By understanding the reproductive process, you can understand the numerous places where the system may not work properly and thus result in infertility. The three main things needed for reproduction are sperm, eggs, and the uterus/fallopian tubes.
Sperm (and the Male Reproductive System)
The production of sperm is a very complicated process that begins at puberty and lasts, in healthy males, until death. The production of sperm begins in the testicles and is controlled by several hormones. These hormones are regulated by the hypothalamus and the pituitary gland located in the brain.From beginning to end, sperm production takes about 72 days.
The male reproductive system consists of three main components:
- Vas Deferens
The testicles are paired organs, approximately 1½–2 inches long, located within the scrotum (a multi-layered muscular structure that protects the testes and helps with temperature regulation). The testicles have two very important functions that are essential for normal male fertility:
- Production of testosterone
- Production of sperm
Sperm only start their development in the testes. From there, they move on to the epididymis, where they mature and are stored.
The epididymis is a long, narrow tube coiled and contained beneath a fibrous sheath. Uncoiled, the epididymis would be approximately 19 feet long. The epididymis sits behind the testis. It is divided into head, body and tail regions. Here, sperm undergo their final development and maturation, and they are stored until they are ejaculated. From the epididymis, sperm proceed into the vas deferens, also known as the spermatic cord.
The vas deferens is also a long, tube-like structure that connects the epididymis (where the sperm is stored) to the urethra (the tube that expels sperm). Although the urethra also expels urine, a valve controls the flow of sperm versus urine. During ejaculation, the sperm flows out of the testicles, through the vas deferens and into the urethra. Seminal fluid is added by the prostate and other glands as the sperm flow outside the body through the penis.
Eggs (and the Female Reproductive System)
The female reproductive system consists of three main components:
- Fallopian Tubes
The ovaries are 1- to 2-inch oblong organs just below the fallopian tubes on each side of the uterus. The ovaries contain about a half a million immature eggs. All the eggs that a woman will ever have are produced while she is still a fetus. Only a small fraction, about 300–400 eggs, of a woman’s supply will ever ovulate during her lifetime. After puberty, many eggs will start the developmental process each month, however, only one is usually ovulated each month. After the egg is released from the ovary, it is picked up by the fallopian tube.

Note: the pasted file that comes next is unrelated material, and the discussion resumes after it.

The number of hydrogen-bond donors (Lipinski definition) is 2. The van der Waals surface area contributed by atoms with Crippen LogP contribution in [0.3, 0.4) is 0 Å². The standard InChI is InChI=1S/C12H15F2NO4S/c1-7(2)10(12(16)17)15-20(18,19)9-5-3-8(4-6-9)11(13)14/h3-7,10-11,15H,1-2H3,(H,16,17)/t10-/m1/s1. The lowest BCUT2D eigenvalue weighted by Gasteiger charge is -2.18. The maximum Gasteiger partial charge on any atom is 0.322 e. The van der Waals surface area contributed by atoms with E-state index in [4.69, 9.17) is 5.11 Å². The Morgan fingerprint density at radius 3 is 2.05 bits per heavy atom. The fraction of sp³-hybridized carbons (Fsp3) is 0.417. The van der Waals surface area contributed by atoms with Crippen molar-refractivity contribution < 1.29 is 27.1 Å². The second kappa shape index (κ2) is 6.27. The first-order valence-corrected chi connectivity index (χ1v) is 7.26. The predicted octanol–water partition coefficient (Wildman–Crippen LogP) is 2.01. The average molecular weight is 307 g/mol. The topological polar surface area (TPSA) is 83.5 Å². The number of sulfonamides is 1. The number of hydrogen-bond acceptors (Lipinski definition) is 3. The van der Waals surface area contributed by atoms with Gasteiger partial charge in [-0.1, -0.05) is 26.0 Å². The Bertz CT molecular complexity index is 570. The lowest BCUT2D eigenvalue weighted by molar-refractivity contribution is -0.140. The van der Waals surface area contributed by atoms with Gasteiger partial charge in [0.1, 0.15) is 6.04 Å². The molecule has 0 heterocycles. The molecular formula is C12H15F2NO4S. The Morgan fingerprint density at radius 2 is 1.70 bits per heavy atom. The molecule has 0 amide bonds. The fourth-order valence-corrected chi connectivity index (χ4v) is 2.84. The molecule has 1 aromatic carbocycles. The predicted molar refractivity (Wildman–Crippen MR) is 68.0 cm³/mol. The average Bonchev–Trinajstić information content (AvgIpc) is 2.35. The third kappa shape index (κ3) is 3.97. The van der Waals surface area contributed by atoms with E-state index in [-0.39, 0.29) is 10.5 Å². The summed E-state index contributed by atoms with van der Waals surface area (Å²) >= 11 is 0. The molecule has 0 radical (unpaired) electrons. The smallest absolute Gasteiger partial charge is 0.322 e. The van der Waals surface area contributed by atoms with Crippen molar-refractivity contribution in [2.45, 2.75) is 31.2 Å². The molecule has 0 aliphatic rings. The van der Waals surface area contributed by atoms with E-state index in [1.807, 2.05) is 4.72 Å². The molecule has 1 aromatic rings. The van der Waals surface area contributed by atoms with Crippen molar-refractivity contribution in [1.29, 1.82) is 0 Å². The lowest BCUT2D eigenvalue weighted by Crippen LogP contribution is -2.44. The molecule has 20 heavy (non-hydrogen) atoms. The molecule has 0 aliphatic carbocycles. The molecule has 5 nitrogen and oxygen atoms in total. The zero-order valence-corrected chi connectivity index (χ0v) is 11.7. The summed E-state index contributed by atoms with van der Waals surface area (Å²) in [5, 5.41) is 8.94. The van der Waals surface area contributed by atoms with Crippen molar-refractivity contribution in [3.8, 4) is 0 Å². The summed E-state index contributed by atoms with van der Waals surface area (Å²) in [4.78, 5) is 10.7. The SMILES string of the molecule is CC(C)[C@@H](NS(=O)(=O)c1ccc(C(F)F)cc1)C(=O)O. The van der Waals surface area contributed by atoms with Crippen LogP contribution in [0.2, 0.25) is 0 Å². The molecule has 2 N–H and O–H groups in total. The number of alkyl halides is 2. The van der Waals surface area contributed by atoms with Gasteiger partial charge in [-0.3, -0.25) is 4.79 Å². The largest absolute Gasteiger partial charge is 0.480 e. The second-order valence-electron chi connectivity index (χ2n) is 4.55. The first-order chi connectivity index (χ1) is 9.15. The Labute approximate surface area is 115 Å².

Fallopian Tubes (Oviducts)
Fallopian tubes are responsible for:
- Picking up a newly released egg
- Sustaining an environment for fertilization
- Moving a fertilized egg into the uterus
The fallopian tube is one of the most complex organs in the body. This is where fertilization takes place. The tubes have a fan-like ends called fimbria that can sweep across the ovary and pick up the ovulated egg. Nearly ½ inch wide at its open end close to the ovary, the tube narrows to the size of a pencil tip near the uterus. Once fertilization occures, it takes several additional days for the fertilized embryo to travel the length of the fallopian tube and enter the uterus.
The uterus is a pear-shaped organ located in the low center of a woman’s pelvis. The uterine lining, known as the endometrium, builds up during the first half or proliferative phase of the menstrual cycle in anticipation of receiving an embryo from the fallopian tube. It protects, develops, and nourishes the fetus until birth. The uterus is also referred to as the womb. If a woman is not pregnant, the uterine lining sheds in the menstrual cycle (i.e., menses).
The cervix is the connection between the vagina and the uterus. For intrauterine insemination or for embryo transfer, a catheter is inserted through the vagina and cervical canal to reach the uterus.
Normal Female Reproduction
Beginning the first day of menstruation, the brain starts to make and release increasing amounts of follicle-stimulating hormone (FSH). This hormone causes the follicles to grow and produce estrogen. The egg that is developing inside the follicle also begins to mature. During the average cycle, at around day 14, the pituitary gland releases a burst of another hormone called luteinizing hormone (LH); this is referred to as the LH surge. LH stimulates the final maturation of the egg and starts the ovulation process, resulting in the release of a mature egg from the follicle. As the egg travels through the fallopian tube, the ovulated follicle forms a cyst known as the corpus luteum, which produces progesterone. Progesterone aids in the preparation of the uterine lining for the soon-to-be fertilized embryo.
If there are sperm present in the fallopian tube, the egg may be fertilized and the resulting embryo will pass through the fallopian tube and enter the uterus (a 5-day journey), where it will implant itself in the uterine wall and grow into a baby. If the egg is not fertilized, it will still travel to the uterus, but will not implant itself. Approximately two weeks after ovulation, the uterus sends a signal to the ovary to decrease progesterone production since no pregnancy occurred. Menstruation, or the shedding of the lining of the uterus, follows. The cycle will begin anew the next month.